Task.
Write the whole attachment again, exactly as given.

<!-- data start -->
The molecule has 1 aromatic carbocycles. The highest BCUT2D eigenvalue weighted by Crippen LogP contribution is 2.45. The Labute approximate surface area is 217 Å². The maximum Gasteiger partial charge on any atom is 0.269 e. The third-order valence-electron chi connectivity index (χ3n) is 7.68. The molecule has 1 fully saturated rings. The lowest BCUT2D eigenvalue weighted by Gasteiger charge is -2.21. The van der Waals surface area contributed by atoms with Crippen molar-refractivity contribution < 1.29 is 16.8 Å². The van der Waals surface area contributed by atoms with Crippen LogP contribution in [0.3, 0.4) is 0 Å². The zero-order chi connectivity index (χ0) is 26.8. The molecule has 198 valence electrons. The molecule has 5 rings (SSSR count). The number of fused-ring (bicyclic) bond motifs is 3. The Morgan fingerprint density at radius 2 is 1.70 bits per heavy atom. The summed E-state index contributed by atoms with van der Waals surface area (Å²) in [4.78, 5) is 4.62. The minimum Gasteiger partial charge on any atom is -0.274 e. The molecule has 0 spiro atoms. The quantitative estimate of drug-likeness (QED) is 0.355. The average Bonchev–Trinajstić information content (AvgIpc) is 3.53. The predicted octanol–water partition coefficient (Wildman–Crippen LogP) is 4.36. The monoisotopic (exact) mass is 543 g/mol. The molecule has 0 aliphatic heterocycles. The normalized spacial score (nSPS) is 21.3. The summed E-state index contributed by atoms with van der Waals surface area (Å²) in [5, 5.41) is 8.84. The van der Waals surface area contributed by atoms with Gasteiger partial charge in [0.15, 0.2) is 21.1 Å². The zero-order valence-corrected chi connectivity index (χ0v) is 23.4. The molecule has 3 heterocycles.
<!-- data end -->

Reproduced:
The molecule has 1 aromatic carbocycles. The highest BCUT2D eigenvalue weighted by Crippen LogP contribution is 2.45. The Labute approximate surface area is 217 Å². The maximum Gasteiger partial charge on any atom is 0.269 e. The third-order valence-electron chi connectivity index (χ3n) is 7.68. The molecule has 1 fully saturated rings. The lowest BCUT2D eigenvalue weighted by Gasteiger charge is -2.21. The van der Waals surface area contributed by atoms with Crippen molar-refractivity contribution < 1.29 is 16.8 Å². The van der Waals surface area contributed by atoms with Crippen LogP contribution in [0.3, 0.4) is 0 Å². The zero-order chi connectivity index (χ0) is 26.8. The molecule has 198 valence electrons. The molecule has 5 rings (SSSR count). The number of fused-ring (bicyclic) bond motifs is 3. The Morgan fingerprint density at radius 2 is 1.70 bits per heavy atom. The summed E-state index contributed by atoms with van der Waals surface area (Å²) in [4.78, 5) is 4.62. The minimum Gasteiger partial charge on any atom is -0.274 e. The molecule has 0 spiro atoms. The quantitative estimate of drug-likeness (QED) is 0.355. The average Bonchev–Trinajstić information content (AvgIpc) is 3.53. The predicted octanol–water partition coefficient (Wildman–Crippen LogP) is 4.36. The monoisotopic (exact) mass is 543 g/mol. The molecule has 0 aliphatic heterocycles. The normalized spacial score (nSPS) is 21.3. The summed E-state index contributed by atoms with van der Waals surface area (Å²) in [5, 5.41) is 8.84. The van der Waals surface area contributed by atoms with Gasteiger partial charge in [0.15, 0.2) is 21.1 Å². The zero-order valence-corrected chi connectivity index (χ0v) is 23.4. The molecule has 3 heterocycles.